M.A. “Andy” Rao, known as one of the top food scientists in the U.S. and the world during a distinguished career that included more than three decades at Cornell AgriTech, died in July 2022 in Leesburg, Va. He was 85.
Rao specialized in food engineering research, edited books, published two book chapters, refereed papers, guided graduate students and traveled the world attending meetings, giving papers, and teaching short courses. He was a Fulbright scholar on two sabbaticals — Brazil (1980-81) and Portugal (1988-89).
“He was a pillar of our department,” said Olga Padilla-Zakour, director of the Cornell Food Venture Center. “The reputation we have today is because of people like Andy Rao.”
Padilla-Zakour was among those, including colleagues and former students, who remembered Rao during a celebration of life ceremony earlier this year at the Geneva campus.
“He was an outstanding mentor, professor, teacher, adviser,” said Alfredo Vitali, a visiting scientist from Brazil who worked with Rao. “He treated us like family and celebrated our achievements. He was an unforgettable soul.”
Rao was born July 4, 1937 in Dornakal, India. He studied chemical engineering at Osmania University (India), earning a bachelor’s degree in 1958 and master’s degree a year later. He was a lecturer at the university from 1959-61.
He came to the U.S. in the early 1960s, completing a second master’s degree in chemical engineering at the University of Cincinnati. He was a research associate at Wright-Patterson Air Force Base in Ohio and completed his Ph.D. in chemical engineering at The Ohio State University in 1969.
Rao then worked at American Standard, Inc. in New Jersey as a project engineer in the heat transfer and plastic processing section. During this assignment, he conducted his initial work on liquid flow and developed his interest in rheology, which is the study of the flow of matter.
In 1971, he and his wife, Jan, moved to Campinas, Brazil, where he led the food engineering department at the University of Campinas until 1973. Rao then joined the New York State Agricultural Experiment Station as an assistant professor in the Department of Food Science and Technology. He was recruited to address the needs of the state’s food processing industry with improved techniques for food preservation.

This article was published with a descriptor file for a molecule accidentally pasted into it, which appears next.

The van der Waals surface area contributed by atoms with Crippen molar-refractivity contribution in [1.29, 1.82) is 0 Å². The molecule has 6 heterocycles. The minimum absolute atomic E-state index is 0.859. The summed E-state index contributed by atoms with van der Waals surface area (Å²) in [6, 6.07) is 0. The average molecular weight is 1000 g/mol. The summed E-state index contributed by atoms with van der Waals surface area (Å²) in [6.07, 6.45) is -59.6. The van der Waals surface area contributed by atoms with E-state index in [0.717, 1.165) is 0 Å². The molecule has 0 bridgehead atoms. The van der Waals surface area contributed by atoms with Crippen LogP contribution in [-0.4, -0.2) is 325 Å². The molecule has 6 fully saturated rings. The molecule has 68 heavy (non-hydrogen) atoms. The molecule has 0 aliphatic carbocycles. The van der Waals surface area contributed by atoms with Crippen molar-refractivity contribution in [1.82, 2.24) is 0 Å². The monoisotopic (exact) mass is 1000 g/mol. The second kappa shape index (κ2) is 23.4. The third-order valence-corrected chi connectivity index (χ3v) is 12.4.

Rao initiated projects on energy conservation in commercial canning and freezing, heat transfer and the deformation and flow of liquid foods. He was promoted to associate professor with tenure in 1978.
He also made significant contributions to improved manufacturing processes for juice, wine and purees. He was promoted to full professor in 1986 after demonstrating excellence in the field of food engineering, continuing his research on food rheology and energy conservation.
In addition to his research, he was known as a renowned professor who was there for his students in and out of the classroom – especially international students who came to the U.S. with some uncertainty, as he had decades before.
“He knew what it was like to be by yourself in a foreign land,” said Dulce Paredes, M.P.S. ’83, Ph.D. ’86, adding that Rao helped her get a job in the U.S. right before her planned return to her native Philippines. “He literally changed the trajectory of my life.”
Rao edited several books, published more than 100 papers, and won numerous awards.
He retired in December 2004 but continued to do editorial work for years. From 2007 to 2011, he also worked at Massey University in New Zealand for two months each year.
Rao is survived by his wife of 52 years, Jan; son, Hari; daughter-in-law, Heather; and granddaughter, Charlotte. He was also survived by three sisters, two brothers, and numerous nieces and nephews in India and the U.S.
Mike Hibbard is a freelance writer for Cornell AgriTech.